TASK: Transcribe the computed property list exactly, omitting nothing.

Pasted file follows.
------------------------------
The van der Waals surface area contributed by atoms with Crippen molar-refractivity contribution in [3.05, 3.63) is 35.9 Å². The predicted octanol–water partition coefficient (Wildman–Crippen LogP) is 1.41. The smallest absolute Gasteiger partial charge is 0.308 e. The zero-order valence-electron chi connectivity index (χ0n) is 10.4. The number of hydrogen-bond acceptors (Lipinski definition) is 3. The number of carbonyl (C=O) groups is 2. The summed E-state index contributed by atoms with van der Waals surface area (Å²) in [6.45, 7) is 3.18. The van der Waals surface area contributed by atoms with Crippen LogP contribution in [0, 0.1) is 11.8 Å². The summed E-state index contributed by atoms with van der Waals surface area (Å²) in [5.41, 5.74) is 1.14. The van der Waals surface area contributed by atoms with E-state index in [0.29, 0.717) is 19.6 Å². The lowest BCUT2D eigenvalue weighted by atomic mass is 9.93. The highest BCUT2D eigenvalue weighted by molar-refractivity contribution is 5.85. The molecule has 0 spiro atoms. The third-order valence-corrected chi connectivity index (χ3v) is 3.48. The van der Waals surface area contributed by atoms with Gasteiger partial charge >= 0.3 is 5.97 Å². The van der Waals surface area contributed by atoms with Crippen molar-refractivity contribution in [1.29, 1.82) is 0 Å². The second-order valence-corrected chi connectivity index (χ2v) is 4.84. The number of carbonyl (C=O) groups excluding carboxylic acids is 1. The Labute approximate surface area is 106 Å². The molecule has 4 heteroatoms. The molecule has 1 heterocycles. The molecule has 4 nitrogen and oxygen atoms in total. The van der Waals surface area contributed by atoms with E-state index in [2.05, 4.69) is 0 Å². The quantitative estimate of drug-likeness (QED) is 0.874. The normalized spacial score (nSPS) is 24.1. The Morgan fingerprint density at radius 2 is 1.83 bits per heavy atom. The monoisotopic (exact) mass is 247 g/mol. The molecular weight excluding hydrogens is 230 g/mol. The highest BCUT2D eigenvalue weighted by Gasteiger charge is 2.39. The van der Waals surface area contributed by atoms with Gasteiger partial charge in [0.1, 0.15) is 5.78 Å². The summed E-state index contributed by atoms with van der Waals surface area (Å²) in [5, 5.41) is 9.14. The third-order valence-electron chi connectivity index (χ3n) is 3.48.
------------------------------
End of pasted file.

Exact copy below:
The van der Waals surface area contributed by atoms with Crippen molar-refractivity contribution in [3.05, 3.63) is 35.9 Å². The predicted octanol–water partition coefficient (Wildman–Crippen LogP) is 1.41. The smallest absolute Gasteiger partial charge is 0.308 e. The zero-order valence-electron chi connectivity index (χ0n) is 10.4. The number of hydrogen-bond acceptors (Lipinski definition) is 3. The number of carbonyl (C=O) groups is 2. The summed E-state index contributed by atoms with van der Waals surface area (Å²) in [6.45, 7) is 3.18. The van der Waals surface area contributed by atoms with Crippen LogP contribution in [0, 0.1) is 11.8 Å². The summed E-state index contributed by atoms with van der Waals surface area (Å²) in [5.41, 5.74) is 1.14. The van der Waals surface area contributed by atoms with E-state index in [0.29, 0.717) is 19.6 Å². The lowest BCUT2D eigenvalue weighted by atomic mass is 9.93. The highest BCUT2D eigenvalue weighted by molar-refractivity contribution is 5.85. The molecule has 0 spiro atoms. The third-order valence-corrected chi connectivity index (χ3v) is 3.48. The van der Waals surface area contributed by atoms with Gasteiger partial charge >= 0.3 is 5.97 Å². The van der Waals surface area contributed by atoms with Crippen molar-refractivity contribution in [1.29, 1.82) is 0 Å². The second-order valence-corrected chi connectivity index (χ2v) is 4.84. The number of carbonyl (C=O) groups excluding carboxylic acids is 1. The Labute approximate surface area is 106 Å². The molecule has 4 heteroatoms. The molecule has 1 heterocycles. The molecule has 4 nitrogen and oxygen atoms in total. The van der Waals surface area contributed by atoms with E-state index in [2.05, 4.69) is 0 Å². The quantitative estimate of drug-likeness (QED) is 0.874. The normalized spacial score (nSPS) is 24.1. The Morgan fingerprint density at radius 2 is 1.83 bits per heavy atom. The monoisotopic (exact) mass is 247 g/mol. The molecular weight excluding hydrogens is 230 g/mol. The highest BCUT2D eigenvalue weighted by Gasteiger charge is 2.39. The van der Waals surface area contributed by atoms with Gasteiger partial charge in [0.1, 0.15) is 5.78 Å². The summed E-state index contributed by atoms with van der Waals surface area (Å²) in [5, 5.41) is 9.14. The third-order valence-electron chi connectivity index (χ3n) is 3.48.